IDEAS home Printed from
MyIDEAS: Login to save this paper or follow this series

Maximizing Human Development

  • Merwan Engineer
  • Ian King

The Human Development Index (HDI) is widely used as an aggregate measure of overall human well being. We examine the allocations implied by the maximization of this index, using a standard growth model — an extended version of Mankiw, Romer, andWeil’s (1992) model — and compare these with the allocations implied by the golden rule in that model. We find that maximization of the HDI leads to the overaccumulation of both physical and human capital, relative to the golden rule, and consumption is pushed to minimal levels. We then propose an alternative specification of the HDI, which replaces its income component with a consumption component. Maximization of this modified HDI yields a “human development golden rule” which balances consumption, education and health expenditures, and avoids the more extreme implications of the existing HDI.

If you experience problems downloading a file, check if you have the proper application to view it first. In case of further problems read the IDEAS help page. Note that these files are not on the IDEAS site. Please be patient as the files may be large.

File URL:
Our checks indicate that this address may not be valid because: 404 Not Found ( [301 Moved Permanently]--> If this is indeed the case, please notify (Katherine Perez)

Download Restriction: no

Paper provided by The University of Melbourne in its series Department of Economics - Working Papers Series with number 1111.

in new window

Length: 29 pages
Date of creation: 2010
Date of revision:
Handle: RePEc:mlb:wpaper:1111
Contact details of provider: Postal: Department of Economics, The University of Melbourne, 4th Floor, FBE Building, Level 4, 111 Barry Street. Victoria, 3010, Australia
Phone: +61 3 8344 5355
Fax: +61 3 8344 6899
Web page:

More information through EDIRC

References listed on IDEAS
Please report citation or reference errors to , or , if you are the registered author of the cited work, log in to your RePEc Author Service profile, click on "citations" and make appropriate adjustments.:

as in new window
  1. Charles I. Jones & Peter J. Klenow, 2010. "Beyond GDP? Welfare across Countries and Time," NBER Working Papers 16352, National Bureau of Economic Research, Inc.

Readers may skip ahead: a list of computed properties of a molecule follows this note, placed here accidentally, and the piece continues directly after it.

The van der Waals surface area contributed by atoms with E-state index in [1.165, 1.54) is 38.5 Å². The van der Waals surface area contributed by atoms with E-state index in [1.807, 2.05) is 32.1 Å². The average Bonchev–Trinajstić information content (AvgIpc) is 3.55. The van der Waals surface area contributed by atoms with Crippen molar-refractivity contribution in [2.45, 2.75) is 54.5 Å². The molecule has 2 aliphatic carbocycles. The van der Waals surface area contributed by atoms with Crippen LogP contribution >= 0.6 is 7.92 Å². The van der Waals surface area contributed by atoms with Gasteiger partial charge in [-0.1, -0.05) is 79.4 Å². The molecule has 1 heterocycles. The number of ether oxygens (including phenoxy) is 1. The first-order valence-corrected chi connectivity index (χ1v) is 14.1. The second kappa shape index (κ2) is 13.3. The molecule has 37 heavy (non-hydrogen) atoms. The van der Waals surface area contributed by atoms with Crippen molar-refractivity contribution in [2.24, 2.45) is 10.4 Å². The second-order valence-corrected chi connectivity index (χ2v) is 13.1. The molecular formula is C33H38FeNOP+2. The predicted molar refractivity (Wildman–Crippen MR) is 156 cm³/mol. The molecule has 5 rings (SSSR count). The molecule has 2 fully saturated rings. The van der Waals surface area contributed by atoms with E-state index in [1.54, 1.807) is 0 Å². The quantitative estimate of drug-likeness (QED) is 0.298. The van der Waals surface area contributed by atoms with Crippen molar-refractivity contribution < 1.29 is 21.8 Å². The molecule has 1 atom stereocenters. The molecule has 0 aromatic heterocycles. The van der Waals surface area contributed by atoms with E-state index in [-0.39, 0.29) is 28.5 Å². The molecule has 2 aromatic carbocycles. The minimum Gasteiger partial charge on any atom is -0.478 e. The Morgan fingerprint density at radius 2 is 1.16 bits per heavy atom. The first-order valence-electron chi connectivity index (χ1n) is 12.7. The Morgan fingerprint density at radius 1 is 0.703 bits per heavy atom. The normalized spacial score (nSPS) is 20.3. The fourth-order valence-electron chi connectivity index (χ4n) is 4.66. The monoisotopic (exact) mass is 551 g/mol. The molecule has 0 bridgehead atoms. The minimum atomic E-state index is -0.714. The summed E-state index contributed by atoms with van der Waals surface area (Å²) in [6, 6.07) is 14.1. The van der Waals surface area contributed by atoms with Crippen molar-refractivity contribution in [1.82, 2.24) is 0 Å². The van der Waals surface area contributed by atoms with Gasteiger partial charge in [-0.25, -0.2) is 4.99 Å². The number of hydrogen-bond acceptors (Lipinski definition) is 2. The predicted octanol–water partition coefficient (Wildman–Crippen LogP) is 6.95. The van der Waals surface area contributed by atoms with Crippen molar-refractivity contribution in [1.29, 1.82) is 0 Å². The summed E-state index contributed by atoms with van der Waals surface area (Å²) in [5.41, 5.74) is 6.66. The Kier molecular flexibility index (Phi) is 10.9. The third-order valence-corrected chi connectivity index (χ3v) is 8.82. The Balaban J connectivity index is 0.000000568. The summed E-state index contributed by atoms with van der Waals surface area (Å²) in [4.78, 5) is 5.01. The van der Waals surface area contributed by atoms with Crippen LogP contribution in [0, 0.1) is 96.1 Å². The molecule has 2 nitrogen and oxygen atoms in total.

2. Rivera, Berta & Currais, Luis, 1999. "Income Variation and Health Expenditure: Evidence for OECD Countries," Review of Development Economics, Wiley Blackwell, vol. 3(3), pages 258-67, October.
  3. Green, Jerry R & Stokey, Nancy L, 1983. "A Comparison of Tournaments and Contracts," Journal of Political Economy, University of Chicago Press, vol. 91(3), pages 349-64, June.
  4. de la Croix,David & Michel,Philippe, 2002. "A Theory of Economic Growth," Cambridge Books, Cambridge University Press, number 9780521001151.
  5. Krishna Mazumdar, 2003. "A New Approach to Human Development Index," Review of Social Economy, Taylor & Francis Journals, vol. 61(4), pages 535-549.
  6. Edward P. Lazear & Sherwin Rosen, 1979. "Rank-Order Tournaments as Optimum Labor Contracts," NBER Working Papers 0401, National Bureau of Economic Research, Inc.
  7. Merwan Engineer & Ian King & Nilanjana Roy, 2008. "The human development index as a criterion for optimal planning," Indian Growth and Development Review, Emerald Group Publishing, vol. 1(2), pages 172-192, December.
  8. King, Ian & Ferguson, Don, 1993. "Dynamic inefficiency, endogenous growth, and Ponzi games," Journal of Monetary Economics, Elsevier, vol. 32(1), pages 79-104, August.
  9. Lars Osberg & Andrew Sharpe, 2005. "How Should We Measure The "Economic" Aspects Of Well-Being? ," Review of Income and Wealth, International Association for Research in Income and Wealth, vol. 51(2), pages 311-336, 06.
Full references (including those not matched with items on IDEAS)

This item is featured on the following reading lists or Wikipedia pages:

  1. Economic Logic blog

When requesting a correction, please mention this item's handle: RePEc:mlb:wpaper:1111. See general information about how to correct material in RePEc.

For technical questions regarding this item, or to correct its authors, title, abstract, bibliographic or download information, contact: (Katherine Perez)

If you have authored this item and are not yet registered with RePEc, we encourage you to do it here. This allows to link your profile to this item. It also allows you to accept potential citations to this item that we are uncertain about.

If references are entirely missing, you can add them using this form.

If the full references list an item that is present in RePEc, but the system did not link to it, you can help with this form.

If you know of missing items citing this one, you can help us creating those links by adding the relevant references in the same way as above, for each refering item. If you are a registered author of this item, you may also want to check the "citations" tab in your profile, as there may be some citations waiting for confirmation.

Please note that corrections may take a couple of weeks to filter through the various RePEc services.

This information is provided to you by IDEAS at the Research Division of the Federal Reserve Bank of St. Louis using RePEc data.